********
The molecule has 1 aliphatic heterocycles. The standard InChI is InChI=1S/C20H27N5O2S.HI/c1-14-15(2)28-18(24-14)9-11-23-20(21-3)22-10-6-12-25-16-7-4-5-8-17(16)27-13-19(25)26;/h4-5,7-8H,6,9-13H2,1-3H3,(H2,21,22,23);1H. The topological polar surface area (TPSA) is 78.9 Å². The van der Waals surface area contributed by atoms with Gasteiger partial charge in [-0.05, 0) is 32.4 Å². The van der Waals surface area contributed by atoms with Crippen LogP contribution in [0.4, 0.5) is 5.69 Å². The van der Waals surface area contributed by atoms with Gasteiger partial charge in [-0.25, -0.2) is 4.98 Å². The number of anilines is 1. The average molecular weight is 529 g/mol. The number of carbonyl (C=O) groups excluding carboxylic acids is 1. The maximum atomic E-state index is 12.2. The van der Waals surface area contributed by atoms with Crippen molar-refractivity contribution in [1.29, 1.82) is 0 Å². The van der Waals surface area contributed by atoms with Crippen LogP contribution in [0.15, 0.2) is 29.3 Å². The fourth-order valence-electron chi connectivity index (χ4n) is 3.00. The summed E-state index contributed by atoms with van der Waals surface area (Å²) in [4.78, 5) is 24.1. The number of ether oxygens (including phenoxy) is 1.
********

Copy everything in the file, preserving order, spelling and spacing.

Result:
The molecule has 1 aliphatic heterocycles. The standard InChI is InChI=1S/C20H27N5O2S.HI/c1-14-15(2)28-18(24-14)9-11-23-20(21-3)22-10-6-12-25-16-7-4-5-8-17(16)27-13-19(25)26;/h4-5,7-8H,6,9-13H2,1-3H3,(H2,21,22,23);1H. The topological polar surface area (TPSA) is 78.9 Å². The van der Waals surface area contributed by atoms with Gasteiger partial charge in [-0.05, 0) is 32.4 Å². The van der Waals surface area contributed by atoms with Crippen LogP contribution in [0.4, 0.5) is 5.69 Å². The van der Waals surface area contributed by atoms with Gasteiger partial charge in [-0.25, -0.2) is 4.98 Å². The number of anilines is 1. The average molecular weight is 529 g/mol. The number of carbonyl (C=O) groups excluding carboxylic acids is 1. The maximum atomic E-state index is 12.2. The van der Waals surface area contributed by atoms with Crippen molar-refractivity contribution in [1.29, 1.82) is 0 Å². The van der Waals surface area contributed by atoms with Crippen LogP contribution in [0.15, 0.2) is 29.3 Å². The fourth-order valence-electron chi connectivity index (χ4n) is 3.00. The summed E-state index contributed by atoms with van der Waals surface area (Å²) in [4.78, 5) is 24.1. The number of ether oxygens (including phenoxy) is 1.